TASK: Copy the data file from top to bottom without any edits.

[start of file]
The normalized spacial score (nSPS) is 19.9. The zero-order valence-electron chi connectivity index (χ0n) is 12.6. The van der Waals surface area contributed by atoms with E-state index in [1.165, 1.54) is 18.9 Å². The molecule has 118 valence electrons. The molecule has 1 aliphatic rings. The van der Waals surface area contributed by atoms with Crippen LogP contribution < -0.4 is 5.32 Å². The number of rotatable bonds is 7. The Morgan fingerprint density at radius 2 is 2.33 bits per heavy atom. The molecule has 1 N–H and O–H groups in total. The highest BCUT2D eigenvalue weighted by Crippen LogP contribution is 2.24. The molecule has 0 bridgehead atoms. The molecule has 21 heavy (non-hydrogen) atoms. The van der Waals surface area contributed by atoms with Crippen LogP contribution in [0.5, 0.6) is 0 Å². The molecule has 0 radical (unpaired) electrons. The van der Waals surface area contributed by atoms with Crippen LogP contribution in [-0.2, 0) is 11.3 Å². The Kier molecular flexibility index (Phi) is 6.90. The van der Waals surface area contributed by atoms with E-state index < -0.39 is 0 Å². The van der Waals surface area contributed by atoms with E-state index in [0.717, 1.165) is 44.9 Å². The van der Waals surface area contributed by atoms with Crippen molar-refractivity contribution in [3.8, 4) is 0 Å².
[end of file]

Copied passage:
The normalized spacial score (nSPS) is 19.9. The zero-order valence-electron chi connectivity index (χ0n) is 12.6. The van der Waals surface area contributed by atoms with E-state index in [1.165, 1.54) is 18.9 Å². The molecule has 118 valence electrons. The molecule has 1 aliphatic rings. The van der Waals surface area contributed by atoms with Crippen LogP contribution < -0.4 is 5.32 Å². The number of rotatable bonds is 7. The Morgan fingerprint density at radius 2 is 2.33 bits per heavy atom. The molecule has 1 N–H and O–H groups in total. The highest BCUT2D eigenvalue weighted by Crippen LogP contribution is 2.24. The molecule has 0 bridgehead atoms. The molecule has 21 heavy (non-hydrogen) atoms. The van der Waals surface area contributed by atoms with Crippen LogP contribution in [0.5, 0.6) is 0 Å². The molecule has 0 radical (unpaired) electrons. The van der Waals surface area contributed by atoms with Crippen LogP contribution in [-0.2, 0) is 11.3 Å². The Kier molecular flexibility index (Phi) is 6.90. The van der Waals surface area contributed by atoms with E-state index < -0.39 is 0 Å². The van der Waals surface area contributed by atoms with E-state index in [0.717, 1.165) is 44.9 Å². The van der Waals surface area contributed by atoms with Crippen molar-refractivity contribution in [3.8, 4) is 0 Å².